Racial Disparities in Foster Care Placement

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This figure is a vertical bar graph titled, Racial Disparities in Michigan Foster Care Placement Rates. The y-axis is percent, ranging from 0 to 12, increasing in increments of 2. The x-axis has two categories: with maltreatment potential and without maltreatment potential. There are two sub-categories for each category: Black children and White children. For with maltreatment potential, the value of Black children is double that of White children, 12 percent to six. For without maltreatment potential, the values are separated by about a percentage point, around 3.5 percent for Black children and 2.5 for white children.  The note on the figure reads, Foster care placement rates conditional on the child’s risk of future maltreatment in the home. The source line reads, Source: Researchers’ calculations using data from the Michigan Department of Health and Human Services

In the United States, 5 percent of all children spend some time in foster care and 37 percent are involved in a maltreatment investigation by a child protective services agency by age 18. The percentage of Black children involved in such investigations is nearly double the percentage of White children, and Black children are also twice as likely as White children to spend time in foster care.

A new study examines whether these racial disparities reflect differences in underlying need for foster care placement, or discrimination by child maltreatment investigators.

In Racial Discrimination in Child Protection (NBER Working Paper 31490), Jason BaronJoseph J. Doyle Jr.Natalia EmanuelPeter Hull, and Joseph P. Ryan analyze data from the Michigan Department of Health and Human Services for the period January 2008 to June 2017. Their dataset includes 217,704 maltreatment investigations of 181,928 children by 699 investigators.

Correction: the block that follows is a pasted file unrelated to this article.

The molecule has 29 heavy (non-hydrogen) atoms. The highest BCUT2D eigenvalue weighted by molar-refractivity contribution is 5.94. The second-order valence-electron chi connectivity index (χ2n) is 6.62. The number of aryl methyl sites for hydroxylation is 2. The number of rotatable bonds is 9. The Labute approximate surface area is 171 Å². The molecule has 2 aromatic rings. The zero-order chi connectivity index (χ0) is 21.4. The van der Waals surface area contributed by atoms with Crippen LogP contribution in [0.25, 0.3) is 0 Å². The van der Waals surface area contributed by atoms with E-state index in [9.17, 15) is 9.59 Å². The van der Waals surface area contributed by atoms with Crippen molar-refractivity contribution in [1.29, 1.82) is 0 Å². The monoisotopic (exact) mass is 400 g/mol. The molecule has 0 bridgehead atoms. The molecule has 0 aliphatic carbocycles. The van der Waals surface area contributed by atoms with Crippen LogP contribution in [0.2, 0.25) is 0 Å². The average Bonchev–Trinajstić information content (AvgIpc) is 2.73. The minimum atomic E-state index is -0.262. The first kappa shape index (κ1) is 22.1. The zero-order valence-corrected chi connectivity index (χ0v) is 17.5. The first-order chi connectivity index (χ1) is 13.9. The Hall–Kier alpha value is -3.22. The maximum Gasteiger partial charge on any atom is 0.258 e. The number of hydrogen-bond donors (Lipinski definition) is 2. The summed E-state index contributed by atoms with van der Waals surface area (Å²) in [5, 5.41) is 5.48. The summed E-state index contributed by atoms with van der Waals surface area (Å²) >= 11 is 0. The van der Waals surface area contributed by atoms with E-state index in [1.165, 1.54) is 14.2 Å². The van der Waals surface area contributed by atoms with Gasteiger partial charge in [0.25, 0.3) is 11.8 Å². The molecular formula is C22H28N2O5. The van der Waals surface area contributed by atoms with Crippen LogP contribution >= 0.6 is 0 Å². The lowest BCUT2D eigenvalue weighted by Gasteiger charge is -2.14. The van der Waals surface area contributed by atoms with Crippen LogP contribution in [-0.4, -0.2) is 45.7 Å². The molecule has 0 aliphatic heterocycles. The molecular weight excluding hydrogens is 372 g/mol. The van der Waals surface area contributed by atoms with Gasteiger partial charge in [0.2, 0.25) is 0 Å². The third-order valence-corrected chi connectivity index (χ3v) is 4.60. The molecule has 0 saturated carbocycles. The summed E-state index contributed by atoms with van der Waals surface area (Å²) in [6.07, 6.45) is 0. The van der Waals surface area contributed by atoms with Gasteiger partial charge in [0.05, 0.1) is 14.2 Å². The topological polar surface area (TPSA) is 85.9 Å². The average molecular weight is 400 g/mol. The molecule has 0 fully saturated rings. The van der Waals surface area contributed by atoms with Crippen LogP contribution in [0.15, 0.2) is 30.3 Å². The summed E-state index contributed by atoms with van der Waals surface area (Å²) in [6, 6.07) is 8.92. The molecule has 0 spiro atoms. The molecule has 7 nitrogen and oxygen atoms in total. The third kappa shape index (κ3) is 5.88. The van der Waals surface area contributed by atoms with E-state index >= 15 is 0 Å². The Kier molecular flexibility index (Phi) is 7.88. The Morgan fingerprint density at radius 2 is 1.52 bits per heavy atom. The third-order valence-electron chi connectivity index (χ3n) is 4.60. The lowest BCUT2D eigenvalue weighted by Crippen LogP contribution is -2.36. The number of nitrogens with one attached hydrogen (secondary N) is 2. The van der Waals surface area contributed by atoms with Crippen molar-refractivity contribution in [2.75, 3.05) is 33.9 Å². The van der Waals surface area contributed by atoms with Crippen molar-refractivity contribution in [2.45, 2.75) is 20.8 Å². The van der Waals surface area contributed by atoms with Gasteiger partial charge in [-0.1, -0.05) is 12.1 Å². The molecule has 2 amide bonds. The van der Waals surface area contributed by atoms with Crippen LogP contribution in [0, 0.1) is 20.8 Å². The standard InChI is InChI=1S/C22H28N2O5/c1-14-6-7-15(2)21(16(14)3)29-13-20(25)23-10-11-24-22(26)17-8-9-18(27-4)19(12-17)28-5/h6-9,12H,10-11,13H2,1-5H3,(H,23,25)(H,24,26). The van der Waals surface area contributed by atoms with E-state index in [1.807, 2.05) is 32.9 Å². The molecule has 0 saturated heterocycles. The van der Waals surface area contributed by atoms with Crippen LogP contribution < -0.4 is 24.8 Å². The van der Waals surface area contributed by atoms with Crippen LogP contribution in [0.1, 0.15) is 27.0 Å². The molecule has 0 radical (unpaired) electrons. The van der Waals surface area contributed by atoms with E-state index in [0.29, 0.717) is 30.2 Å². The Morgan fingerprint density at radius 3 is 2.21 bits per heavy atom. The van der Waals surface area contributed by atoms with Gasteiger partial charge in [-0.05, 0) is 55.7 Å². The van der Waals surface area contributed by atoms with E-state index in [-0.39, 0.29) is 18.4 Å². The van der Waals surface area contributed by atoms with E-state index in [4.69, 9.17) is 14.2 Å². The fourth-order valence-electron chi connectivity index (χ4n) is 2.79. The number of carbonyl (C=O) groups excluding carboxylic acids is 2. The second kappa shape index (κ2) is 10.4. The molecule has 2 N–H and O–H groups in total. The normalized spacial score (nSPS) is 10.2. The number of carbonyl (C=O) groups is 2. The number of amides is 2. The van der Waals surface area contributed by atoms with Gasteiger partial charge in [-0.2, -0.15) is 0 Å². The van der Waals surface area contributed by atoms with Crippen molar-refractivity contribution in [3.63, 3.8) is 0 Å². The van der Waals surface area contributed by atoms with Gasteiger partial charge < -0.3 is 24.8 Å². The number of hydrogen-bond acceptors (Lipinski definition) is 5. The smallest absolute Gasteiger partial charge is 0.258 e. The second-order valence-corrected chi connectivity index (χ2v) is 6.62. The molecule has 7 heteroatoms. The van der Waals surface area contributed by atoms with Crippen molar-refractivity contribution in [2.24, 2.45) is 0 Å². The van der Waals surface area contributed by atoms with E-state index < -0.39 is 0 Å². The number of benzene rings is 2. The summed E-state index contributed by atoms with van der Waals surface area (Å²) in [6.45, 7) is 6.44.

Data from Michigan suggest that Black children are placed in foster care at higher rates than White children with identical risk of future maltreatment in the home.  

To understand whether placement disparities reflect differences in underlying need or discrimination, the authors compare the foster care placement rates of White and Black children with identical potential for future maltreatment if left at home — which they proxy for via another maltreatment investigation in the home within six months. The key challenge for this comparison is that maltreatment potential is unobserved for children who were placed in foster care, so it cannot be conditioned on directly. The authors overcome this missing data problem by leveraging the quasi-random assignment of child maltreatment investigators in Michigan, with an “identification at infinity” strategy.

The authors find that Black children are 1.7 percentage points (50 percent) more likely to be placed in foster care than White children conditional on maltreatment potential. The interpretation of this finding is complex: it could indicate “over-placement” of Black children in foster care, or “under-placement” of White children.

The researchers show that the conditional disparity is entirely driven by high-risk cases — those in which children would face subsequent maltreatment if left in the home. Specifically, they find that 12 percent of Black children are placed in foster care in such cases, compared to 6 percent of White children. In contrast, placement disparities are small and statistically insignificant in low-risk cases (where children face no future maltreatment potential). These findings suggest that while Black children may be placed in foster care at higher rates than White children, White children may be harmed by “under-placement” in high-risk cases.

The study also shows that a key contributor to these racial disparities is own-race bias in high-risk cases: White investigators give more latitude to White parents than they do to Black parents. The same type of bias emerges for Black investigators, who are more lenient toward Black parents. But since most investigators are White, this own-race bias results in higher foster care placement rates for Black children in high-risk cases.

—Leonardo Vasquez

Hull gratefully acknowledges funding through the National Science Foundation (Award #2119849).